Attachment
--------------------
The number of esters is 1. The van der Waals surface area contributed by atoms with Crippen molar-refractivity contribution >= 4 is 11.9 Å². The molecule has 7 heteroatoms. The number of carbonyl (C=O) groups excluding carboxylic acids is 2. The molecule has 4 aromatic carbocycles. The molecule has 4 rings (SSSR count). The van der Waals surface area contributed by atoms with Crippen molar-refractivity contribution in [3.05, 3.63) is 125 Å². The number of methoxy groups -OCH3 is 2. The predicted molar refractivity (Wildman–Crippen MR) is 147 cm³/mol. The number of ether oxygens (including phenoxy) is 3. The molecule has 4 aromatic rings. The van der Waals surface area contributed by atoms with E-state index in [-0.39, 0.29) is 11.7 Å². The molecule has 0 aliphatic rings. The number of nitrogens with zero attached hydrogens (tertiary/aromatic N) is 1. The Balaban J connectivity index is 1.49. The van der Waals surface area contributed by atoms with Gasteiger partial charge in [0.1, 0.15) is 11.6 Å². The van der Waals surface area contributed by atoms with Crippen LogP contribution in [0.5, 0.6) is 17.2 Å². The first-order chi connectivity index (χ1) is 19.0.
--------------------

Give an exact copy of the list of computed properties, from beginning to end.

The number of esters is 1. The van der Waals surface area contributed by atoms with Crippen molar-refractivity contribution >= 4 is 11.9 Å². The molecule has 7 heteroatoms. The number of carbonyl (C=O) groups excluding carboxylic acids is 2. The molecule has 4 aromatic carbocycles. The molecule has 4 rings (SSSR count). The van der Waals surface area contributed by atoms with Crippen molar-refractivity contribution in [3.05, 3.63) is 125 Å². The number of methoxy groups -OCH3 is 2. The predicted molar refractivity (Wildman–Crippen MR) is 147 cm³/mol. The number of ether oxygens (including phenoxy) is 3. The molecule has 4 aromatic rings. The van der Waals surface area contributed by atoms with E-state index in [-0.39, 0.29) is 11.7 Å². The molecule has 0 aliphatic rings. The number of nitrogens with zero attached hydrogens (tertiary/aromatic N) is 1. The Balaban J connectivity index is 1.49. The van der Waals surface area contributed by atoms with Gasteiger partial charge in [0.1, 0.15) is 11.6 Å². The van der Waals surface area contributed by atoms with Crippen LogP contribution in [0.5, 0.6) is 17.2 Å². The first-order chi connectivity index (χ1) is 19.0.